A Southern California school board is "deeply sorry" for a "horribly inappropriate assignment" that had middle-schoolers debate whether the Holocaust happened, officials said at a contentious meeting Wednesday evening.
Rabbi Abraham Cooper of the Simon Wiesenthal Center was among the speakers protesting the district's decision during a meeting on Wednesday night.
"There's something broken (in the district)," he said.
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He attributed the assignment to "stupidity" and invited the school district to bring both students and staffers to visit the Museum of Tolerance.
Rialto School Board President Joanne T. Gilbert said school district leadership "accepts responsibility and the duty to correct this problem."
She said officials had no intention to be hurtful.
The middle school assignment prompted death threats against school officials and police to be stationed outside schools earlier this week in response.
Before the board's statement, community members slammed the assignment and demanded the board take action.
The "argumentative research assignment" asked eighth-graders to argue whether the Holocaust "was an actual event in history or merely a political scheme created to influence public emotion and gain wealth," according to a copy obtained by NBC4.
"I thought it was really unfair," student Oyuky Barragan said. "Are they saying that the Holocaust was really a hoax?"
The one-page instruction sheet stated: "When tragic events occur in history, there is often debate about their actual existence. For example, some people claim the Holocaust is not an actual event, but instead is a propaganda tool that was used for political and monetary gain."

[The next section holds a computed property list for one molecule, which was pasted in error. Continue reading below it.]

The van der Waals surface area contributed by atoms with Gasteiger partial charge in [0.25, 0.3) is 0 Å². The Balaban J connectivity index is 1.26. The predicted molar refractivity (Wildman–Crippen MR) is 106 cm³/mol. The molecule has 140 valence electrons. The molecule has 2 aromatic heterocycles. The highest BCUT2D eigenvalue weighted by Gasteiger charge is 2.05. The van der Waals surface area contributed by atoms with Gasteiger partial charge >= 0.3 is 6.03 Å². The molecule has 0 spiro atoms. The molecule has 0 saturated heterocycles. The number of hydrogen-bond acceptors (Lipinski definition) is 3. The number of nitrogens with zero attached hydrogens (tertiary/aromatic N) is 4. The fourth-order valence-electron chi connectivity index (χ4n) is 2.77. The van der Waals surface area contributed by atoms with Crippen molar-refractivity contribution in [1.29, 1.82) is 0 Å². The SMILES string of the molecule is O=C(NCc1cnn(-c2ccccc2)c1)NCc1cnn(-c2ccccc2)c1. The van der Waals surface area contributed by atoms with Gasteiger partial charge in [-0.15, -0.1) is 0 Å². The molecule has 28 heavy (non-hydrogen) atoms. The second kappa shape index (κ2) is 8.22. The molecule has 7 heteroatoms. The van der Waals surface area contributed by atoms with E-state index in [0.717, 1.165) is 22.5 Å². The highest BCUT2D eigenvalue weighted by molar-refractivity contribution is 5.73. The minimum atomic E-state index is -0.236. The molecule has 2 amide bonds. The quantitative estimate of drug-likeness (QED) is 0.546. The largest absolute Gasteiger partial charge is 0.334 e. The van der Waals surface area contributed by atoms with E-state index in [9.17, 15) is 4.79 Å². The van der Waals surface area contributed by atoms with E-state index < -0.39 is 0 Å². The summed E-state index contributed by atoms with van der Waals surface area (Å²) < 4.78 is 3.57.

The death threats made against the superintendent and district spokesperson were traced back to a phone in Connecticut, Rialto Police Capt. Randy De Anda said.
The interim superintendent said he never saw the Holocaust assignment until the recent uproar brought it to his attention.
"From the bottom of my heart, I feel sorry for this whole thing," Rialto Unified School District Superintendent Muhammed Z. Islam said. "We will ensure this thing doesn't happen again."
The assignment, most recently given to the students in April, instructed them to base their argument on "multiple credible sources."
"You will read and discuss multiple, credible articles on this issue, and write an argumentative essay, based upon cited actual textual evidence, in which you explain whether or not you believe this was an actual event in history, or merely a political scheme created to influence public emotion and gain wealth. Remember to address counterclaims (rebuttals) to your stated claim," it continued.
The district said it would not assign the topic again and would strike references to "the Holocaust not occurring" from any future research projects.
"The Holocaust should be taught in classrooms with sensitivity and profound consideration to the victims who endured the atrocities committed," the district said in a statement.
NBC4's Patrick Healy and Samia Khan contributed to this report.